Most women consider the second trimester a turning point in their pregnancy. After weeks of nausea and exhaustion from adjusting to rapid hormone changes, these reactions typically calm down. For most women, energy levels return and they begin feeling their baby move. The baby is not yet big enough to cause extreme discomfort; however, rapid growth means the mother can expect weight gain and maternity clothes.
Most women get some relief in the second trimester. A lot of early pregnancy symptoms, like morning sickness, exhaustion, and breast tenderness, begin to recede. The improvements are most likely due to the mother adjusting to the increasing hormones. Possible new symptoms include nasal congestion, bleeding gums, and nose bleeds as mucous membranes become affected by pregnancy hormones. Some women notice varicose veins and changes to skin pigmentation, particularly on the face and abdomen.
A woman's appetite may increase during the second trimester because nausea has begun to subside and the growing fetus requires more energy. At this time, the mother may develop the cravings for which pregnancy is so well known, as well. Usually, women begin showing by 20 weeks, when the uterus reaches the height of the belly button. Distinct movements of the baby can be felt around this time, as well.
The fetus grows a lot during the second trimester. The new pressure it is placing on the bladder and abdomen can result in an increased need to urinate, as well as constipation and acid reflux. The skin on the stomach may start to itch as it grows and stretches and ligaments in the lower abdomen may begin to ache as they accommodate the growing uterus. The mother may experience lower back pain, as well.
Rapid growth continues in the second trimester. The fetus grows from about an inch long to roughly 16 inches by the end of week 28 and weighs between two and three pounds. Movement increases, as the fetus can now turn from side to side and kick. The fingers and toes are no longer webbed and fingerprints and toeprints are visible. Vernix, a creamy white substance, develops to protect the baby's delicate skin, which is wrinkly and red at this point, covered in soft hair called lanugo. Eyelids start to open, and eyebrows and eyelashes grow. Hair may also start to grow on the head.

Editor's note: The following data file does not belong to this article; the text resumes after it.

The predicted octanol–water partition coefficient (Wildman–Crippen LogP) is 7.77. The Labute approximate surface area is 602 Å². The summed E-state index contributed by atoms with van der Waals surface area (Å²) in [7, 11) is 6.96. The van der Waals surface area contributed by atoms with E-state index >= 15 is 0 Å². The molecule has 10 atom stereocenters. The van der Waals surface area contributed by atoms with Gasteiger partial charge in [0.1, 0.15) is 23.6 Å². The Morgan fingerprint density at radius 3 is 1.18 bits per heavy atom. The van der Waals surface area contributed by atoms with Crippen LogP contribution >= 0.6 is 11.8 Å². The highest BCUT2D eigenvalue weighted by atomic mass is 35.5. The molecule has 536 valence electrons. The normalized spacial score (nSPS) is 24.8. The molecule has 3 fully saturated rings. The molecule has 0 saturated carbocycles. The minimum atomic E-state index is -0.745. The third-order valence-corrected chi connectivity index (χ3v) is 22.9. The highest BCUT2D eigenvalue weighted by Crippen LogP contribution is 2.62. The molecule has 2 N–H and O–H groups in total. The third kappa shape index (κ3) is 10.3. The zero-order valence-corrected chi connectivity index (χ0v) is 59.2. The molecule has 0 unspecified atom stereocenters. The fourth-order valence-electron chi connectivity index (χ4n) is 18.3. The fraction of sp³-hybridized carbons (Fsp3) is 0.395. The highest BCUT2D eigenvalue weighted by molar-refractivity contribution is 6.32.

The most important period of brain development starts during the second trimester, around the fifth month of pregnancy. Swallowing and sucking reflexes develop, and the fetus can respond to some stimuli. The eyes and ears move into their proper positions, and the baby begins to hear its mother's voice.
Depending on the age of the mother and family history, the doctor may offer screening tests between weeks 15 and 20. These tests can check for conditions such as spina bifida, or chromosomal abnormalities for trisomy 18 and Down syndrome. If the pregnancy is considered high-risk, amniocentesis, taking a sample of amniotic fluid for testing, can provide more conclusive results. If the tests are inconclusive, doctors may do percutaneous umbilical blood sampling as well. This involves testing a sample of fetal blood from the umbilical vein.
Doctors will usually do an extensive ultrasound between 18 and 20 weeks. This is a safe, painless imaging process that allows the doctor to examine the baby's development and positioning in the womb. Anatomy is studied to make sure the baby is healthy. The doctor may also be able to tell the parents the sex of their baby at this time. High-risk pregnancies or any fetal physical anomalies may require multiple ultrasounds during the second trimester.
A glucose screening between 24 and 28 weeks checks for signs of gestational diabetes, which develops in some women during pregnancy. Though it usually resolves after birth, it can lead to complications and health problems for the baby. The screening requires a blood glucose level check an hour after the mother drinks a sugary liquid. Older mothers or those with a family history of diabetes are at risk for developing gestational diabetes.
Prenatal appointments continue to focus on monitoring fetal growth and checking for health problems. Doctors assess fundal height, or the distance to the top of the uterus, to determine if the baby is growing properly. They also check weight and blood pressure at every appointment and collect urine samples to test for protein and glucose. The doctor may also use a doppler to listen to the baby's heartbeat.
Because a lot of women start to feel better in the second trimester, this is a good time to start making preparations for birth. Mothers and fathers may tour the hospital where birth will take place, take childbirth classes, learn about breastfeeding, and find a pediatrician. This is also a good time to apply for maternity leave from work and search for childcare if necessary.
This site offers information designed for educational purposes only. You should not rely on any information on this site as a substitute for professional medical advice, diagnosis, treatment, or as a substitute for, professional counseling care, advice, diagnosis, or treatment. If you have any concerns or questions about your health, you should always consult with a physician or other healthcare professional.